I have my Tesla set to start charging at 8 PST for the lowest rate in the Winter and 9 PST for Summer.
     
  12. Merrill

    Merrill Active Member

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    I think it depends on how much solar you have, I'm on E-7 with a second meter for the Tesla. This works for me because I do not have enough solar to compensate for my total usage and if I put the Tesla charging on top of that it puts me into the 5th tier. So in the summer 5 months of the year my net metering gives me a credit even with the car. I charge after midnight at the EVB off peak rate and the total cost to charge the car for 12 months and 10,000 miles is $150.
     
  13. eye.surgeon

    eye.surgeon Member

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    I have solar panels, and use PG&E in California. I have the EV rate plan with net metering for solar. I charge nightly. Best possible option for people with big homes/lots of use, because you get out of tiers completely.
     
  14. GuyGadois

    GuyGadois Member

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    My solar is tiny and 8 years old (2.75 kWh)
     
  15. bmah

    bmah Obscure Member

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    Actually the EV-A weekend peak periods are 3PM to 7PM. See top of the fourth page of this file:

    http://www.pge.com/tariffs/tm2/pdf/ELEC_SCHEDS_EV.pdf

    Edit: Just for completeness, I'm on EV-A with NEM (pre-Tesla, I was E-1 with NEM).
     
  16. NorCalSJ

    NorCalSJ Member

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  17. FlatSix911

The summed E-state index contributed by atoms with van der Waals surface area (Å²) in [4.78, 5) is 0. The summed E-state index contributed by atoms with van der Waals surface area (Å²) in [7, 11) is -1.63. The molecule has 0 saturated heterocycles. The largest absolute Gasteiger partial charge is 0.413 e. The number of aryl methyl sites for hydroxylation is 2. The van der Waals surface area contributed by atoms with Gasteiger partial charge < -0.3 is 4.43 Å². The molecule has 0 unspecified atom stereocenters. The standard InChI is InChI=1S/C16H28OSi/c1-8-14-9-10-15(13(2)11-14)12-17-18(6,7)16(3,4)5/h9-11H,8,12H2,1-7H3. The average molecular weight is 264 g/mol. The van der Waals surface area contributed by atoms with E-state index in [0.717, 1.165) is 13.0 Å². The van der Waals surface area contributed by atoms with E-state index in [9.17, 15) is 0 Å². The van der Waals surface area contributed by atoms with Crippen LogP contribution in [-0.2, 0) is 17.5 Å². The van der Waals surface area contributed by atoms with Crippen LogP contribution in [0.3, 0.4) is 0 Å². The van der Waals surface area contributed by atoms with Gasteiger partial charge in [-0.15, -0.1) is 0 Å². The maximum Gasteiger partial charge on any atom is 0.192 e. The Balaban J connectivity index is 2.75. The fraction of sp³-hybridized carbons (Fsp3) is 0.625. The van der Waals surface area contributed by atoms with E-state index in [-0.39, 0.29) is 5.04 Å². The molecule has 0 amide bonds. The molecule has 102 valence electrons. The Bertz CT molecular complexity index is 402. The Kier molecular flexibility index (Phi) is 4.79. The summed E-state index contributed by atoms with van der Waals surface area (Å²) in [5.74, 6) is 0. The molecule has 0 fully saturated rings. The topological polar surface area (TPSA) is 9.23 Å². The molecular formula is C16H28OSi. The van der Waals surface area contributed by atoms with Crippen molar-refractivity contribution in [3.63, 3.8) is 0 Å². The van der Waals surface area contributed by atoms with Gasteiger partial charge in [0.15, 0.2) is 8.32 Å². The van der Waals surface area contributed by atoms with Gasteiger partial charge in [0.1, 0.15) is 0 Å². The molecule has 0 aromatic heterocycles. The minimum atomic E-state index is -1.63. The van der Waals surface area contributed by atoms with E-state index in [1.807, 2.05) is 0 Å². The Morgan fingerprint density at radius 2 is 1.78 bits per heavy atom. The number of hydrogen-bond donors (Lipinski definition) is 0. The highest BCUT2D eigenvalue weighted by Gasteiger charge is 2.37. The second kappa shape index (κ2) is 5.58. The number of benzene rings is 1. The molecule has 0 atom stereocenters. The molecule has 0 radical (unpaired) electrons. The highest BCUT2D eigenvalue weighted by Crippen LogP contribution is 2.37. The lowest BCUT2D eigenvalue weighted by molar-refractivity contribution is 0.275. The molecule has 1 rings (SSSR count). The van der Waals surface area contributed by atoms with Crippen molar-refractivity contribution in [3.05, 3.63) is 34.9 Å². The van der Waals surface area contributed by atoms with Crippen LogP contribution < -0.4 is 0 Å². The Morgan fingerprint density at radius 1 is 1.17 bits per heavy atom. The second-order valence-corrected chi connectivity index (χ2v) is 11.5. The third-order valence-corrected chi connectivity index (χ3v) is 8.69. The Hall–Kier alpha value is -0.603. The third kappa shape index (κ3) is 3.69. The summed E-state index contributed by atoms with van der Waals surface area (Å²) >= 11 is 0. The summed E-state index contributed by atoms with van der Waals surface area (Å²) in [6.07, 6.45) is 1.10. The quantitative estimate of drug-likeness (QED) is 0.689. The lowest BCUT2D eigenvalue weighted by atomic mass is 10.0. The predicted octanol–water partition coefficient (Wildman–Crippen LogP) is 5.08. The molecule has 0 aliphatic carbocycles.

FlatSix911 918 Hybrid

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  18. Tedkidd

    Tedkidd Member

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    Seems it's over for now:

    "Please note that the submetering equipment for the 1st phase of the pilot must be installed and be fully functional by
    by August 31, 2015. Participants may remain in the pilot for 12 consecutive billing periods."


    Very interesting! Thanks for sharing!!
     
  19. Khatsalano

    Khatsalano Member

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    What tier are you in?

    In general, there are very limited use cases, even with solar, in which E-6 or E-7 is better than EV-A. The lack of tiers in EV-A is far superior, especially if you use a lot of energy in your house or if you drive a lot. The more you use, the more EV-A becomes cheaper. I also have solar and EV-A works amazing, especially with later afternoon/Southwest exposure.

    - K
     
  20. Lloyd

    Lloyd Active Member

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    You are correct, 3 to 9 pm is for weekdays, then partial peak to 11 pm.

    745x280_rates.png